What if each of the western U.S.-based Class I railroads — BNSF Railway and Union Pacific Railroad merge with an eastern counterpart. BNSF or UP, for example, could merge with CSX Transportation or Norfolk Southern Railway. Such a merger wouldn’t “impact the competitive environment,” and shippers would gain better service by having two transcontinental lines…

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Metro-North Railroad Operations Center

Buried away “somewhere” near Grand Central is the Metro-North Railroad Operations Center. Not only did it replace a half-dozen signal towers in and around Grand Central Terminal, but it controls the three main lines: Poughkeepsie, Brewster and New Haven PLUS all those smaller lines like New Canaan. Quite an undertaking.

Yes I know they are not perfect yet, but they are trying.

One of the best sources of pictures and articles about the Operations Center is an independent WebSite called I Ride The Harlem Line. They even cover night-time operations.

A little about “ I Ride The Harlem Line”

 My name is Emily, though I am known by many who ride the train simply as Cat Girl, for the hats I customarily wear during the winter time. I am a graphic designer, a Metro North train rider, and a person that has always been interested in history. For the past 4 years I’ve been a regular commuter, though I’ve been a Harlem Line rider all my life. This site is a collection of my usually train-related thoughts, observations, photographs, and travels, as well as my never-ending hunt for intriguing historical artifacts.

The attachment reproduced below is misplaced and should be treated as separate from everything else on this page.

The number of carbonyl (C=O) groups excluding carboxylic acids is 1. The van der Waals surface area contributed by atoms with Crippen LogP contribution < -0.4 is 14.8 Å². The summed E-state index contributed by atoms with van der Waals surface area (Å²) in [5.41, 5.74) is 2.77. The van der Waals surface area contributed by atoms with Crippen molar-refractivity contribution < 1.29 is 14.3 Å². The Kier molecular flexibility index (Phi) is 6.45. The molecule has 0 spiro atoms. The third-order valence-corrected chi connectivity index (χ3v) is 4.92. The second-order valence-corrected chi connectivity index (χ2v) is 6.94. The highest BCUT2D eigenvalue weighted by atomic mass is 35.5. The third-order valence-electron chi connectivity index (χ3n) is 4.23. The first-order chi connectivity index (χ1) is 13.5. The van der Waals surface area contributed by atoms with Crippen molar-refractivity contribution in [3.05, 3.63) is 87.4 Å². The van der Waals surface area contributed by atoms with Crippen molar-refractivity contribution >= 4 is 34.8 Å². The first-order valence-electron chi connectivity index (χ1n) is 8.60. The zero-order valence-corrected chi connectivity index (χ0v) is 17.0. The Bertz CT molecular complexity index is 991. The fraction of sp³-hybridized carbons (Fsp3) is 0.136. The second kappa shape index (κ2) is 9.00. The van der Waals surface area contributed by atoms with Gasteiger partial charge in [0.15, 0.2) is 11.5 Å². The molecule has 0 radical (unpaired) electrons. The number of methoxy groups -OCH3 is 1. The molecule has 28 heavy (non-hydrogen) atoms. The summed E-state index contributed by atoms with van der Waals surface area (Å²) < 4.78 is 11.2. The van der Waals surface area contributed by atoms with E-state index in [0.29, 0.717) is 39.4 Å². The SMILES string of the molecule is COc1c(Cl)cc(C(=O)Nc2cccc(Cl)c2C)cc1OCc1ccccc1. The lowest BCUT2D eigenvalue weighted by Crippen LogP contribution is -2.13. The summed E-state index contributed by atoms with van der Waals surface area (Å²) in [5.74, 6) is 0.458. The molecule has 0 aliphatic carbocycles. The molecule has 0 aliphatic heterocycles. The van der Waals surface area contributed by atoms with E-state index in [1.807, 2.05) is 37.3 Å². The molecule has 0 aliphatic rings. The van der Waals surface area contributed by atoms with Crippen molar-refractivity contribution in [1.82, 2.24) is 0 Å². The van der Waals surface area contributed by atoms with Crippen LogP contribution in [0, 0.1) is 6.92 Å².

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How to get Canon PhotoStitch Panorama and Photo Stitching software for free

Great ideas from Don

Don Charisma

I’ve owned several Canon digital cameras over the years, which have all come with a “free” utility called PhotoStitch.

PhotoStitch isn’t the most feature packed or the newest software, but it does work well, made by a well respected company. It can do Panning (Scenery etc), Parallel Camera Movement (Documents etc) and Images scanned in sections.

I’ve tested it with Photos taken on my iPhone 4s and it seems that the pictures don’t have to be taken on a Canon camera.

Update Mar-2014 – I’ve just written about alternatives to Canon Photostitch, so you might want to check them out in my article – “Panorama Stitching Software – Alternatives To Canon Photostitch”

DonCharisma Canon PhotoStitch Panorama Canon PhotoStitch Panorama

Reason that I’m writing about this, is that ten years after taking some Panoramas, I wanted to stitch them together. I didn’t have the install CD or the camera or the software any more. After…

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Lift Bridge for Metro-North Trains Is Getting Big Repairs